On Sunday’s Face the Nation, Panetta stated two red lines for the U.S.:

“…our red line to Iran is do not develop a nuclear weapon. That's a red line for us…I think they need to know that -- that if they take that step -- that they're going to get stopped…We made very clear that the United States will not tolerate the blocking of the Straits of Hormuz. That's another red line for us and that we will respond to them.”

Joint Chiefs Chairman Gen. Martin Dempsey on the same show said he believes Iran has the capability, “for a period of time,” to block the Strait of Hormuz, “but we would take action and reopen the Straits.”

For some perspective, The Blaze spoke with Efraim Inbar, Director of the Begin-Sadat Center for Strategic Studies at Bar Ilan University, who says that even if not intended as a response to Iranian moves:

“Any military exercise has political implications. The military organ is always connected to political even if that’s not the intention on the part of the Americans or Israelis. It’s a clear political signal to the bad guys. After we saw the military exercise by the Iranians last week, everybody with political sensitivity tends to believe this is a counter-flexing of muscle.”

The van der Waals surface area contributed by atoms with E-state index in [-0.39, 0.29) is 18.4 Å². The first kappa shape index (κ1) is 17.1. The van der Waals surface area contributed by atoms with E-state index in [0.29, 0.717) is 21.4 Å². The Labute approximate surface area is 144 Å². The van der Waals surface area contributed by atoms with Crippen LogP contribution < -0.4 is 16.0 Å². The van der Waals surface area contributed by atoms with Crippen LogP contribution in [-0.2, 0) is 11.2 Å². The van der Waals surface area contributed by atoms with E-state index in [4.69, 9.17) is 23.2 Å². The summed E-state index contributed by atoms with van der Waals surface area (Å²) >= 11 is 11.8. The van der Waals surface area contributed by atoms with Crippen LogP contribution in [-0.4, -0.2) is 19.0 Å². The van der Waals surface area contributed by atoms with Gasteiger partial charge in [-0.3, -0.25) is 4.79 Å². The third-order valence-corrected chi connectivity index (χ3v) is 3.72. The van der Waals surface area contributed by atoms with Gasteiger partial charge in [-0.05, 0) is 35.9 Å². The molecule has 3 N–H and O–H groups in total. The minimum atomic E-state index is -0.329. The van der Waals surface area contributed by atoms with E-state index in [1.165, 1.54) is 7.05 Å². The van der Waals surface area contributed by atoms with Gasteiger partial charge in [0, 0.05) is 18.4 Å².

In light of the large number of U.S. troops expected to participate, Inbar also addressed expressions of isolationism in the U.S., now gaining more media attention due to the presidential campaign of GOP candidate Ron Paul:

“This type of exercise expresses the importance of Israel to the U.S. particularly when the U.S. is seen as being weak in the region. It is leaving Iraq, it is on its way out of Afghanistan. Israel is probably the only place a U.S. military airplane will eventually be able to land … in the Middle East.”

“U.S.-Israel strategic cooperation is beneficial to both sides. The U.S. is a super power and we are a small state but in our area – contrary to what isolationists say in the U.S. – we all still need allies, or what used to be called ‘calling stations.’ Israeli ports are open to the U.S. In fact, the only port where the U.S. can probably bring ships safely in the Eastern Mediterranean is to Israel. Looking at the other countries: Turkey, Syria, Lebanon, Egypt, Libya, the Mediterranean is becoming an Islamist lake.”